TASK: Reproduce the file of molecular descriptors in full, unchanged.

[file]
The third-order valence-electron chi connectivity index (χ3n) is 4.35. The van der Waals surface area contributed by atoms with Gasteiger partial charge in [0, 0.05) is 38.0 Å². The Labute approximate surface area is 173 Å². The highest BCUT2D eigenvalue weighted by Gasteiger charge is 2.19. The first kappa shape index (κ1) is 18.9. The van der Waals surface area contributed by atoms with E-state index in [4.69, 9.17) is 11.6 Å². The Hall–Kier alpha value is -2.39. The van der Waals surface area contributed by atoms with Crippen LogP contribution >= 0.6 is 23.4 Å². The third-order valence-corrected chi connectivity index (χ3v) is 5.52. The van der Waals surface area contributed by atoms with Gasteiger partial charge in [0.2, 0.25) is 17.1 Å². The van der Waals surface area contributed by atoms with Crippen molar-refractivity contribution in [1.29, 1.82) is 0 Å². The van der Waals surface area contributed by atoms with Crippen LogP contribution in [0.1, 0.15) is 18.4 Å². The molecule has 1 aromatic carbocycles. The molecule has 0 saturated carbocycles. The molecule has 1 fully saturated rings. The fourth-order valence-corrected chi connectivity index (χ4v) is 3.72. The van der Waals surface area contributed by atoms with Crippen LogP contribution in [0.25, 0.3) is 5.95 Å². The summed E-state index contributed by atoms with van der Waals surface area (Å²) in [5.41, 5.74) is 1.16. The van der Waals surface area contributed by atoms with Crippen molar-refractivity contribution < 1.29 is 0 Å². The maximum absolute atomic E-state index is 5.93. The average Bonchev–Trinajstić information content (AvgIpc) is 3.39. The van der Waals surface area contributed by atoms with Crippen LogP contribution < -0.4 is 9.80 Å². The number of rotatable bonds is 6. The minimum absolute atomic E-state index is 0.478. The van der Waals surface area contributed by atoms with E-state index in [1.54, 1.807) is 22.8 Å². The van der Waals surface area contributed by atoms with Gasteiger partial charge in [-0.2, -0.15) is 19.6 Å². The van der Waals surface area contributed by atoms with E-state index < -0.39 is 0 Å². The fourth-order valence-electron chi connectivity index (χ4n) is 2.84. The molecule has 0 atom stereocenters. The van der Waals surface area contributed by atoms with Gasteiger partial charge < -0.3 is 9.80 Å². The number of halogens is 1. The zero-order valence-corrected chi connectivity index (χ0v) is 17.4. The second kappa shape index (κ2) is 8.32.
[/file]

The third-order valence-electron chi connectivity index (χ3n) is 4.35. The van der Waals surface area contributed by atoms with Gasteiger partial charge in [0, 0.05) is 38.0 Å². The Labute approximate surface area is 173 Å². The highest BCUT2D eigenvalue weighted by Gasteiger charge is 2.19. The first kappa shape index (κ1) is 18.9. The van der Waals surface area contributed by atoms with E-state index in [4.69, 9.17) is 11.6 Å². The Hall–Kier alpha value is -2.39. The van der Waals surface area contributed by atoms with Crippen LogP contribution >= 0.6 is 23.4 Å². The third-order valence-corrected chi connectivity index (χ3v) is 5.52. The van der Waals surface area contributed by atoms with Gasteiger partial charge in [0.2, 0.25) is 17.1 Å². The van der Waals surface area contributed by atoms with Crippen molar-refractivity contribution in [1.29, 1.82) is 0 Å². The van der Waals surface area contributed by atoms with Crippen LogP contribution in [0.1, 0.15) is 18.4 Å². The molecule has 1 aromatic carbocycles. The molecule has 0 saturated carbocycles. The molecule has 1 fully saturated rings. The fourth-order valence-corrected chi connectivity index (χ4v) is 3.72. The van der Waals surface area contributed by atoms with Crippen LogP contribution in [0.25, 0.3) is 5.95 Å². The summed E-state index contributed by atoms with van der Waals surface area (Å²) in [5.41, 5.74) is 1.16. The van der Waals surface area contributed by atoms with Crippen molar-refractivity contribution < 1.29 is 0 Å². The maximum absolute atomic E-state index is 5.93. The average Bonchev–Trinajstić information content (AvgIpc) is 3.39. The van der Waals surface area contributed by atoms with Crippen LogP contribution < -0.4 is 9.80 Å². The number of rotatable bonds is 6. The minimum absolute atomic E-state index is 0.478. The van der Waals surface area contributed by atoms with E-state index in [1.54, 1.807) is 22.8 Å². The van der Waals surface area contributed by atoms with Gasteiger partial charge in [-0.2, -0.15) is 19.6 Å². The van der Waals surface area contributed by atoms with E-state index < -0.39 is 0 Å². The fourth-order valence-electron chi connectivity index (χ4n) is 2.84. The molecule has 0 atom stereocenters. The van der Waals surface area contributed by atoms with Gasteiger partial charge < -0.3 is 9.80 Å². The number of halogens is 1. The zero-order valence-corrected chi connectivity index (χ0v) is 17.4. The second kappa shape index (κ2) is 8.32.